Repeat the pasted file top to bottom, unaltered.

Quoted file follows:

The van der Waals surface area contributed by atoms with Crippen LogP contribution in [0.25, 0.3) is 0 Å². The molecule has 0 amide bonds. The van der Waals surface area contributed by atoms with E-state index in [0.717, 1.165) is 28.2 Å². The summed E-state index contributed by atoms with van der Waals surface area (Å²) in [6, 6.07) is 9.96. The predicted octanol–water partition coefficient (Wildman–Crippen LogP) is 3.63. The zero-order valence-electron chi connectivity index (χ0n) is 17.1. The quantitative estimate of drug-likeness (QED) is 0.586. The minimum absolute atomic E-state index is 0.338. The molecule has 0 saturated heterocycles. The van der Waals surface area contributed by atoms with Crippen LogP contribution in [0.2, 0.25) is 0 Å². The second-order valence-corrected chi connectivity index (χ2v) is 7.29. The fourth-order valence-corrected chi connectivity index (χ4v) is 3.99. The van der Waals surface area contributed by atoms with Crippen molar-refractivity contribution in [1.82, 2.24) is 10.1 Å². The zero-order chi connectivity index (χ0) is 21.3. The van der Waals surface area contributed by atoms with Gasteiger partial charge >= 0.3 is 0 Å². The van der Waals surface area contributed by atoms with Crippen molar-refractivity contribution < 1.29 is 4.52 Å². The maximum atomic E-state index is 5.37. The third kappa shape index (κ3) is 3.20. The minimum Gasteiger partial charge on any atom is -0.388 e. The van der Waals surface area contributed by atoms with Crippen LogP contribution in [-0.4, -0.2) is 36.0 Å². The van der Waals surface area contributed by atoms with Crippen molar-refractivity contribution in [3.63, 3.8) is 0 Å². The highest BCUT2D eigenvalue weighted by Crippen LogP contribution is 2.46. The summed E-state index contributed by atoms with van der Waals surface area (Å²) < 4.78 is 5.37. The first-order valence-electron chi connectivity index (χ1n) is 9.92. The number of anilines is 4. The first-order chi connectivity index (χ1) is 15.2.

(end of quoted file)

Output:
The van der Waals surface area contributed by atoms with Crippen LogP contribution in [0.25, 0.3) is 0 Å². The molecule has 0 amide bonds. The van der Waals surface area contributed by atoms with E-state index in [0.717, 1.165) is 28.2 Å². The summed E-state index contributed by atoms with van der Waals surface area (Å²) in [6, 6.07) is 9.96. The predicted octanol–water partition coefficient (Wildman–Crippen LogP) is 3.63. The zero-order valence-electron chi connectivity index (χ0n) is 17.1. The quantitative estimate of drug-likeness (QED) is 0.586. The minimum absolute atomic E-state index is 0.338. The molecule has 0 saturated heterocycles. The van der Waals surface area contributed by atoms with Crippen LogP contribution in [0.2, 0.25) is 0 Å². The second-order valence-corrected chi connectivity index (χ2v) is 7.29. The fourth-order valence-corrected chi connectivity index (χ4v) is 3.99. The van der Waals surface area contributed by atoms with Crippen molar-refractivity contribution in [1.82, 2.24) is 10.1 Å². The zero-order chi connectivity index (χ0) is 21.3. The van der Waals surface area contributed by atoms with Gasteiger partial charge >= 0.3 is 0 Å². The van der Waals surface area contributed by atoms with Crippen molar-refractivity contribution < 1.29 is 4.52 Å². The maximum atomic E-state index is 5.37. The third kappa shape index (κ3) is 3.20. The minimum Gasteiger partial charge on any atom is -0.388 e. The van der Waals surface area contributed by atoms with Crippen LogP contribution in [-0.4, -0.2) is 36.0 Å². The van der Waals surface area contributed by atoms with Crippen molar-refractivity contribution in [3.63, 3.8) is 0 Å². The highest BCUT2D eigenvalue weighted by Crippen LogP contribution is 2.46. The summed E-state index contributed by atoms with van der Waals surface area (Å²) < 4.78 is 5.37. The first-order valence-electron chi connectivity index (χ1n) is 9.92. The number of anilines is 4. The first-order chi connectivity index (χ1) is 15.2.